Here's our look at the Trump administration and the rest of Washington:
- Price resigns under pressure, the first Trump cabinet secretary to leave
- Tillerson says U.S. is in direct contact with North Korea about missile talks
- Trump, at his golf club, assails Puerto Rican mayor who criticized him
Partisan divisions in the U.S., already at a high point during President Obama’s years in office, have hardened further under President Trump, with both Democrats and Republicans feeling more negatively toward members of the opposing party.
Asked by the nonpartisan Pew Research Center to rate their feelings toward the other party’s members on a thermometer, about three-quarters of people who identify themselves as Republicans gave Democrats a cold rating. Among Democrats, feelings toward Republicans were just slightly less cold — about seven in 10 gave the other party’s members a cold rating.
In both cases, the ratings were significantly chillier than last year.
The new numbers illustrate the negative feelings that have been driving American politics. The trend toward more and harsher partisanship began more than a generation ago, but accelerated through the George W. Bush and Obama presidencies and has continued into Trump’s.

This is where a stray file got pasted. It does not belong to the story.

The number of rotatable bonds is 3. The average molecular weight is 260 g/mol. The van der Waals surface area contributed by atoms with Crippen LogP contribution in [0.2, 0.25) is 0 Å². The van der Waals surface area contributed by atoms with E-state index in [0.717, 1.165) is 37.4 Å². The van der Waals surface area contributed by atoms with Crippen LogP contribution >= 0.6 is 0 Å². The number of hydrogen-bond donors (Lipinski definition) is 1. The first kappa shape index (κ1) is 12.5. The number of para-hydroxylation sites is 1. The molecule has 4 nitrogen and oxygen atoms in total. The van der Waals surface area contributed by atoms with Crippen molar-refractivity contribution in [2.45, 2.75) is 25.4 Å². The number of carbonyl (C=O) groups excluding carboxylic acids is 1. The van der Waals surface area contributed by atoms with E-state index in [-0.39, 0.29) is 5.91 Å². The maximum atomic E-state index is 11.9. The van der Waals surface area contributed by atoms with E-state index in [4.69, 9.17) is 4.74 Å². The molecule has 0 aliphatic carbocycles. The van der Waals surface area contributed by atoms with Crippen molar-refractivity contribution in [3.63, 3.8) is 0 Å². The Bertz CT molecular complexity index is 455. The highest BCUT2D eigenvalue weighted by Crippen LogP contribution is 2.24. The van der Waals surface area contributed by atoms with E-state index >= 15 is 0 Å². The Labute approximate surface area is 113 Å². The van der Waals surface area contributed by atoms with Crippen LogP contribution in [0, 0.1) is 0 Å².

The Pew survey also found that partisanship corresponds with how Americans see certain occupations.
About three-quarters of Republicans expressed very warm feelings toward police officers, for example, while among Democrats just one-third did so. On the flip side, half of Democrats had very warm feelings toward college professors, while among Republicans only one-fifth felt that way.
Backers of the two parties have similarly negative views of the opposition, but Democrats and independents who lean Democratic are somewhat happier with their side than are Republicans and Republican-leaning independents, the Pew survey found. The numbers help explain a reality that can be seen daily on Capitol Hill -- the greater unity among Democrats than Republicans.
Nearly half of Democrats, 45%, say they feel “very warm” toward their party. Among Republicans, the share feeling “very warm” toward their party was slightly smaller, 39%.
Among independents who lean Republican, the share who say that the party label describes them well has dropped significantly over the past year. In 2016, half of Republican-leaning independents said that the party name described them “very” or “fairly” well. Now, just one-third say so.
The share of Democratic-leaning independents who say the party label describes them very or fairly well has remained steady at just over 40%.
Pew conducted its study among 4,971 members of an online panel whose members are randomly selected to accurately reflect the nation’s demographics. The survey was conducted Aug. 8-21 and has a margin of error of 2.3 percentage points in either direction.